After the tragedies, Hall and Schuyler (1997) wrote this about Klaus: “One friend suggested that Rose-Marie contact Info-Secte (or Info-Cult, as they call themselves in English)….Whatever Casgrain [author’s note: Yves Casgrain was Info-Cult’s Research Director at the time] made of Klaus’s account, he took no public action” (p. 298).
Two years later, Jean-Francois Mayer offered this analysis of the circumstances in his article, “Our Terrestrial Journey is Coming to an End”: The Last Voyage of the Solar Temple (Mayer, 1999):
Mayer, considered to be the foremost expert on the Solar Temple, continues:
Up to this point, the reporting on Info-Cult’s involvement was accurate. However, in a more recent book (Wessinger, 2000), blame is heaped on Info-Cult. Whereas in previous assessments we play a minor role in the Solar Temple deaths, Wessinger writes in a section titled, “The Persecution”:
In 1991, a disgruntled defector, Rose-Marie Klaus contacted a Montreal anti cult organization, Info-Secte, which then put out a letter warning of the dangers of the Solar Temple to other Quebec organizations. (p. 224)
As mentioned above it was Lucien Zecler of ADFI Martinique, not Info-Cult, who sent out the letter. Yet according to Wessinger’s inaccurate version of events, Info-Cult becomes, if not a major contributor, at least partly responsible for pushing the OTS into making their fatal decision. This is most unfortunate, for Wessinger’s book is a major resource in this area. Her error, which could have been avoided if the proper sources had been consulted, contributes to the perpetuation of stereotypes about the “anti-cult movement.”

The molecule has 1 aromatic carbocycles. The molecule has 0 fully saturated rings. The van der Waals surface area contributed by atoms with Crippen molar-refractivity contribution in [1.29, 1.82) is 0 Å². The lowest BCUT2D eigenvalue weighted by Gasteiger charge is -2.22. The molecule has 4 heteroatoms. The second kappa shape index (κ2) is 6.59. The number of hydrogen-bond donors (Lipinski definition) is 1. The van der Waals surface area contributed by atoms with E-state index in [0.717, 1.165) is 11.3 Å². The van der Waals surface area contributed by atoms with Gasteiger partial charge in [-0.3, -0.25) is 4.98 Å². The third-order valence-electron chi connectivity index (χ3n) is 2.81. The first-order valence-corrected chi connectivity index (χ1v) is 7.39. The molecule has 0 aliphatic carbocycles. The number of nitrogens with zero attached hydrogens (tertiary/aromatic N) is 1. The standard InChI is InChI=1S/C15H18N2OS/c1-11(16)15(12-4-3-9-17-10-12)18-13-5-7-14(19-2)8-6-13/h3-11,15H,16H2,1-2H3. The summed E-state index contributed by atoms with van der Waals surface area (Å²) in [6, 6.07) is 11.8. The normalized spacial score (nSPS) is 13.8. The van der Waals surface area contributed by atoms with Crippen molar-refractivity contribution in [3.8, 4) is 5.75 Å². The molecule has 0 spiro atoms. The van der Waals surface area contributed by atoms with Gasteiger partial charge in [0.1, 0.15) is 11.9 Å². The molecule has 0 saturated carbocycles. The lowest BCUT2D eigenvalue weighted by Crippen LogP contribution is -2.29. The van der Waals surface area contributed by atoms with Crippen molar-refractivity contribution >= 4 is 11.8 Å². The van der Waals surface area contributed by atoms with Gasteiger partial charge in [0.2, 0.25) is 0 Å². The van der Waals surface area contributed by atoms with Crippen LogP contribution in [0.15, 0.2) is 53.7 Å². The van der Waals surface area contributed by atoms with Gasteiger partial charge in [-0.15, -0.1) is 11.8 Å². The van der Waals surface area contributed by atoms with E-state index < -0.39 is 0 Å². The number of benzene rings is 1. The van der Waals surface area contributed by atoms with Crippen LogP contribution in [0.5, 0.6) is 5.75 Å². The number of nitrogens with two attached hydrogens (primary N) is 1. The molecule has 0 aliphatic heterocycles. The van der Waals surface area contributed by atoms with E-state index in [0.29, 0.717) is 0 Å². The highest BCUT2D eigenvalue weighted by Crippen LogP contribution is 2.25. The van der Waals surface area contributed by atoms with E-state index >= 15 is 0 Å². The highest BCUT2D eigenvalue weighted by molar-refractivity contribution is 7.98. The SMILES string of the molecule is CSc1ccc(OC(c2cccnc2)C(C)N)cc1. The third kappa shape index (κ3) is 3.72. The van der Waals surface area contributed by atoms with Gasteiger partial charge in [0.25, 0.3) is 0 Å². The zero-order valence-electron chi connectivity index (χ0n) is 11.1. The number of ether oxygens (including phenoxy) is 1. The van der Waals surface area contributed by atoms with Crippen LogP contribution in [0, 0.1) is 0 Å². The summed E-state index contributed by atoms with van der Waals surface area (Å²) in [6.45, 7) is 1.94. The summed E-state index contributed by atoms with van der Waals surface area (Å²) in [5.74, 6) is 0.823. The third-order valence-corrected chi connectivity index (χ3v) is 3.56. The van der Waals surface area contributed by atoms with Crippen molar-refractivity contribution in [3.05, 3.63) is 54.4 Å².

Médecins du Ciel
The “médecins du ciel” refers to a number of healers/channelers who attracted attention in the province of Quebec in the early 1990’s. They counseled followers who had physical ailments to believe their channeled “medical” advice. Four followers eventually died and a coroner’s investigation into three of the deaths recommended that police investigate the healers for criminal negligence. However, no charges were filed. They were subsequently pursued by the College of Physicians and pleaded guilty to the illegal practice of medicine and fined (Desjardins, 1994, March).